The LASIK surgeon in Orange County explains that refractive surgery is the term used to define surgical procedures that correct common vision issues such as nearsightedness, farsightedness, astigmatism, and presbyopia in order to reduce or eliminate your dependence on prescription eyeglasses and contact lenses.
At the moment, a laser procedure called LASIK (LAY-sik) is the prevalent refractive surgery performed in the United States. However, many LASIK Orange County patients are not aware of the other types of refractive surgery that are available at the Excel Laser Vision Institute, including other laser procedures that could be a more suitable choice for you, depending on your requirements.
Below are a few options in vision correction surgery that may be better options for you.
PRK Laser Eye Surgery
PRK (photorefractive keratectomy) is a type of refractive surgery that corrects myopia (nearsightedness), hyperopia (farsightedness), and astigmatism.
It is quite interesting to know that PRK was the first type of laser eye surgery created for vision correction and is the near ancestor of the very popular LASIK procedure.
Although PRK recovery can take a slightly longer time than LASIK recovery, PRK is still widely performed and provides certain advantages for some patients.
Similar to LASIK and other forms of laser eye surgery, PRK surgery involves reshaping the cornea using an excimer laser, allowing light to enter the eye to be correctly focused onto the retina for clear vision.
The primary difference between PRK and LASIK is the first step of the procedure.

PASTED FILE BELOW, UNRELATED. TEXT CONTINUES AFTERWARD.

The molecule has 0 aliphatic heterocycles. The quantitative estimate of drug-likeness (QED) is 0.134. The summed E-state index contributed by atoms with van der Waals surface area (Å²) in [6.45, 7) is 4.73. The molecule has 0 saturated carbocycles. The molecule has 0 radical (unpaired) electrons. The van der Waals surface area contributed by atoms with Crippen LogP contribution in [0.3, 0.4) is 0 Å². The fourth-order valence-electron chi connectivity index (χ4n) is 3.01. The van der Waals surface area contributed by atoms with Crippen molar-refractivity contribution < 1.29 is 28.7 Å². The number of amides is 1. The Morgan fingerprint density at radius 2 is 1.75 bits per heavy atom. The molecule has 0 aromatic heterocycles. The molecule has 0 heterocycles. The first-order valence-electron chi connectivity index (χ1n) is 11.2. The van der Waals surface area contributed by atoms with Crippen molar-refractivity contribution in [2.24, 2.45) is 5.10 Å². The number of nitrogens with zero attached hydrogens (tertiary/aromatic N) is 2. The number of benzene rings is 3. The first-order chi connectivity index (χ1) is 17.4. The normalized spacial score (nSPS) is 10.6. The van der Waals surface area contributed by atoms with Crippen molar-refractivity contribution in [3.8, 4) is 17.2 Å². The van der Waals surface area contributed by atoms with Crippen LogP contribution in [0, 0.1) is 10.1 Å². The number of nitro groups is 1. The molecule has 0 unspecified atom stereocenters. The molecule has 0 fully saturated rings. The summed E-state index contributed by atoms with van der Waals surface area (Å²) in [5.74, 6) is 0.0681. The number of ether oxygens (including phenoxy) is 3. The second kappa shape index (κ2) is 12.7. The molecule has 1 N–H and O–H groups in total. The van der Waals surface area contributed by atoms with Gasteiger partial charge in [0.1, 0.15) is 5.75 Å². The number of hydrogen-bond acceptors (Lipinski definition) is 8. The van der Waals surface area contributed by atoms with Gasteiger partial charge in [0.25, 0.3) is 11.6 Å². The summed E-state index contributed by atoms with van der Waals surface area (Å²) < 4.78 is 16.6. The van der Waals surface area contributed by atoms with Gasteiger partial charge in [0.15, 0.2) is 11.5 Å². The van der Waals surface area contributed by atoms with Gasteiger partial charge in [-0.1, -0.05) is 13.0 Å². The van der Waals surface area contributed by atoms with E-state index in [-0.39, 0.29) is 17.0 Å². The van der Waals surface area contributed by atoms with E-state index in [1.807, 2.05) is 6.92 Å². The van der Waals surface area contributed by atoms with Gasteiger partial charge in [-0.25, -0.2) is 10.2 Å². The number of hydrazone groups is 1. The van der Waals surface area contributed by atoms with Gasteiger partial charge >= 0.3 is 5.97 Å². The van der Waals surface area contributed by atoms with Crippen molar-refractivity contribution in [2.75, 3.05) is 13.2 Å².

During LASIK, a thin flap is created on the cornea with a microkeratome or a femtosecond laser. This flap is lifted to reveal the underlying corneal tissue and is replaced after the cornea is reshaped with an excimer laser.
When PRK is performed, the thin outer layer of the cornea (epithelium) is removed and discarded before reshaping the underlying corneal tissue with an excimer laser. The epithelium repairs itself since it can grow back over the corneal surface within a few days after surgery.
LASEK Laser Eye Surgery
An alternative to PRK is a procedure called LASEK, which is also available to patients looking for solutions for vision problems.
Rather than removing the outer epithelial layer of the cornea as PRK does, LASEK consists of lifting the epithelial layer using a surgical instrument called a trephine, preserving it during surgery, and then putting it back on the eye’s surface at the end of the procedure.
The LASIK surgeon in Orange County says that LASEK has become less popular over the years because of the slower recovery process in contrast to PRK. The replaced epithelial layer takes longer to recover in LASEK than the growth of a new epithelial layer in PRK.
SMILE Laser Eye Surgery
Patients that come in for a consultation with the LASIK surgeon in Orange County are sometimes concerned with nearsightedness. Besides LASIK, there is a relatively new option for laser eye surgery called SMILE. SMILE laser eye surgery received FDA approval for use in the United States in September of 2016.